Phelps sets 400 mark with gold
ATHENS, Greece (AP) -- Michael Phelps wasn't taking any chances.
The night before, he fired up by watching the movie "Miracle." While on deck at the Olympic pool, he had Eminem's "'Till I Collapse" blaring in his headphones. Before climbing atop the starting block, he stared down the 50-meter strip of water.
"I was more ready for this," Phelps said, "than I've ever been."
Now the first gold's out of the way.
He's an Olympic champion -- just like Mark Spitz.
Phelps began his quest to overtake Spitz's 1972 record haul of seven gold medals with a dominating performance in the 400-meter individual medley, breaking his own world record Saturday night and claiming the first U.S. gold medal of the Athens Games.
It was a rousing start to the much-anticipated Olympic swim meet. Before the night was done, Ian Thorpe won his second straight gold in the 400 freestyle -- a race he got into only through the generosity of an Australian teammate -- and Jenny Thompson was denied her record-tying ninth gold medal when she gave up the lead to Australia on the final leg of the 400 free relay.
"It was a change of pace for me to be passed by someone," Thompson said. "It's usually the other way around."
The Aussies got the upper hand in their spirited swim rivalry with the Americans, winning two of the night's four races. But the powerful U.S. team claimed five medals in all, more than any other country on the first of eight days at the sweltering outdoor pool.
Phelps and teammate Erik Vendt got things started with a 1-2 finish. Phelps touched the wall in 4 minutes, 8.26 seconds, while Vendt was more than 31/2 seconds behind but good enough for silver at 4:11.81.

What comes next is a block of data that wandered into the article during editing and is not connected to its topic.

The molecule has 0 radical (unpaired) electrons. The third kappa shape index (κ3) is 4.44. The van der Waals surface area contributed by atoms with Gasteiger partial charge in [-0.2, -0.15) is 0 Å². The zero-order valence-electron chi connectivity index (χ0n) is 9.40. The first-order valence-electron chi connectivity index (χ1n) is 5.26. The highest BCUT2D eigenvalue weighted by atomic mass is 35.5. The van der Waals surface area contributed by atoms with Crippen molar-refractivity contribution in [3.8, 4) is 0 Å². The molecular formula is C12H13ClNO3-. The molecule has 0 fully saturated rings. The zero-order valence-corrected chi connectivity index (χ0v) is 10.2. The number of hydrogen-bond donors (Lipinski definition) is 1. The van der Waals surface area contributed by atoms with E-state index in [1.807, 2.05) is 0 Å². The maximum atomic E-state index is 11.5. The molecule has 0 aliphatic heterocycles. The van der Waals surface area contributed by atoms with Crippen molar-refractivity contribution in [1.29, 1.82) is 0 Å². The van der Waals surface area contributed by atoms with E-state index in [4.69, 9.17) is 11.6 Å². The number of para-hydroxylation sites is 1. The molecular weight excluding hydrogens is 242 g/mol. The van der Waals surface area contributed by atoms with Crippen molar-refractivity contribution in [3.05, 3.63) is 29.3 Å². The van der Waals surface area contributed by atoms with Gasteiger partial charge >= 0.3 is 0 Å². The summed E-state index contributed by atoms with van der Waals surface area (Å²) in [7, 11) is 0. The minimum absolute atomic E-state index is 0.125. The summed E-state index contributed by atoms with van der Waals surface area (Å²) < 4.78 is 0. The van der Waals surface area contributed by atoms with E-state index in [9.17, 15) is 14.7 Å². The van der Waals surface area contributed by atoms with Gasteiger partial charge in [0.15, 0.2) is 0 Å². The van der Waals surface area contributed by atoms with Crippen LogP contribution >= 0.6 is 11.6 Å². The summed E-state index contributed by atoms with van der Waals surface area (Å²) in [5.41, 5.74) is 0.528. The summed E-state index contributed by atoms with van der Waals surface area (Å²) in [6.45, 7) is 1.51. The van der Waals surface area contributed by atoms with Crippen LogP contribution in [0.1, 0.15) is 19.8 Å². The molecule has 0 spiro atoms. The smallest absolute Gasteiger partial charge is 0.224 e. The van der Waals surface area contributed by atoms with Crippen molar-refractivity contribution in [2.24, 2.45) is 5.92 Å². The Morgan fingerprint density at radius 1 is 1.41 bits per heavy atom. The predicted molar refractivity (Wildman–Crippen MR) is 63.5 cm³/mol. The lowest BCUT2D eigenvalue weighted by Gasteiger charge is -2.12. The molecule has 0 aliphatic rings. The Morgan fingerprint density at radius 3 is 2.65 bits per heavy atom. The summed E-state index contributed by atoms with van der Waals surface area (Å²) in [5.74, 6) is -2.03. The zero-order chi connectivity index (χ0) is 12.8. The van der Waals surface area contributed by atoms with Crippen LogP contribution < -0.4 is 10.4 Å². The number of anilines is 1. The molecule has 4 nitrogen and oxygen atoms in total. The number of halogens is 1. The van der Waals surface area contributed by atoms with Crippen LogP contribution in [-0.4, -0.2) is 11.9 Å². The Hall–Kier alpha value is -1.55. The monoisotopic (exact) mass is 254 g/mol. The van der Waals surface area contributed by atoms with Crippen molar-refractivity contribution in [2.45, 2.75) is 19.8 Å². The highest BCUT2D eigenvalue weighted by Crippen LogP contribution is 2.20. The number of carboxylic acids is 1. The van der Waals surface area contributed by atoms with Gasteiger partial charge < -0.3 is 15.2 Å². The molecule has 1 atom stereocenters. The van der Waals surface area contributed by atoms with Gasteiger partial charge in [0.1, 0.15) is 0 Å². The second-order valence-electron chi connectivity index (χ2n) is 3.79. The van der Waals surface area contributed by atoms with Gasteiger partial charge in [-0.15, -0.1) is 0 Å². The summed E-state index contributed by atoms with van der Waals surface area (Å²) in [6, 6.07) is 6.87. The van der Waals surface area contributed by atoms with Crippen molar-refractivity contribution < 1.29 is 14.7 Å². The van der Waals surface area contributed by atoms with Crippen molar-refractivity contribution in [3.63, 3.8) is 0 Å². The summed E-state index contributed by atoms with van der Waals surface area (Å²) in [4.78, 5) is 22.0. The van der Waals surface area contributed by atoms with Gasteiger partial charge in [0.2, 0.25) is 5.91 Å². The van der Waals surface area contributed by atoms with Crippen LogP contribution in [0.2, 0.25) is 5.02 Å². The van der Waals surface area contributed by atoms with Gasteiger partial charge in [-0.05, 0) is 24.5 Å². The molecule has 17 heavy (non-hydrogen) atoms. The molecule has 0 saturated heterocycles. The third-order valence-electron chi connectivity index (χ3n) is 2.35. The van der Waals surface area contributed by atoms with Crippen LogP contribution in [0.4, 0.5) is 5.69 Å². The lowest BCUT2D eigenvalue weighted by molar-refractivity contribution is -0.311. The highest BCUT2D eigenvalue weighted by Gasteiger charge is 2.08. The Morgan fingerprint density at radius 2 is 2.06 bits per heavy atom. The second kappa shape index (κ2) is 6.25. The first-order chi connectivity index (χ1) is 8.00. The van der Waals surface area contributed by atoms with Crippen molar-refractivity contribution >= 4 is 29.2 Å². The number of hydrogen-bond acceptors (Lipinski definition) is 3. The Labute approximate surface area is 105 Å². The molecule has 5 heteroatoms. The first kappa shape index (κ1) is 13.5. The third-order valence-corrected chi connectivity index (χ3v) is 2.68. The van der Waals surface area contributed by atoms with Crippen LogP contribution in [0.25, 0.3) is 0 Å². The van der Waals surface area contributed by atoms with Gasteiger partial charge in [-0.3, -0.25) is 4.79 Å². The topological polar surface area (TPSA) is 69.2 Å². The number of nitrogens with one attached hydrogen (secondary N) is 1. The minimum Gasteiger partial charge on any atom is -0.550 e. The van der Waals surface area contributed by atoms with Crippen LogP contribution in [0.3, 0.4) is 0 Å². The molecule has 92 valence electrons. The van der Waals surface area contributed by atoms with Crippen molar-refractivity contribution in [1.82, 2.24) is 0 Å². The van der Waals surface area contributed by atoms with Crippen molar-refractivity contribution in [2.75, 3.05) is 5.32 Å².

May be in 8 events
Phelps is just getting warmed up. He will likely swim in eight events, giving him a chance to break Spitz's record at the Munich Games.
So far, Phelps is following the script of the best swimmer in Olympic history: All seven of Spitz's wins were in record time.
"I'm a little bit less nervous," said Phelps, 19, of Baltimore. "I've got one off my shoulders and can relax a little bit."
Thorpe almost missed the 400 free -- his best event -- when he inexplicably fell off the starting block at the Australian trials, earning an automatic disqualification. But he got in when teammate Craig Stevens gave up his spot.
The two are rooming together at the Olympic Village. "I'm glad I'll be able to share it with one of my friends," Thorpe said.
Barely repels Hackett
The Thorpedo barely held off another countryman, Grant Hackett, to win in 3:43.10. American Klete Keller took bronze for the second straight Olympics, setting an American record of 3:44.11.
"I didn't realize how much this event meant to me," said Thorpe, who fought back tears after touching the wall. "I am more excited now that it is off my shoulders."
Thompson, 31, had a chance for her ninth gold when she dove into the water for the anchor leg with a lead of nearly four-tenths of a second.
But the best relay swimmer in U.S. history couldn't hold it. Jodie Henry passed Thompson after they made the final turn nearly in unison, touching the wall in 3:35.94 to break the world record of 3:36.00 set by Germany two years ago.
The winning team included Alice Mills, Lisbeth Lenton and Petria Thomas, but it was Henry who did the bulk of the work. She swam nearly a second faster than Thompson with a stunning time of 52.95 for the final 100.
Best of her team
Thompson swam her 100 in 53.77 -- best of the American swimmers and enough to give the team a national record of 3:36.39. The Netherlands took bronze in 3:37.59.
"We were so close," Thompson said. "We set a new American record. I think that's pretty cool."
In the night's other final, Yana Klochkova of Ukraine won her second straight 400 individual medley at the Olympics, holding off American Kaitlin Sandeno by just the length of a hand.
Klochkova became the first two-time winner of the women's 400 IM in Olympic history. The world-record holder took gold in 4:34.83 -- just 12-hundredths of a second ahead of Sandeno.
Sandeno still set an American record, while Georgina Bardach of Argentina claimed the bronze in 4:37.51.
"It's my best time by 51/2 seconds," Sandeno said. "I wasn't even upset that I got outpunched."
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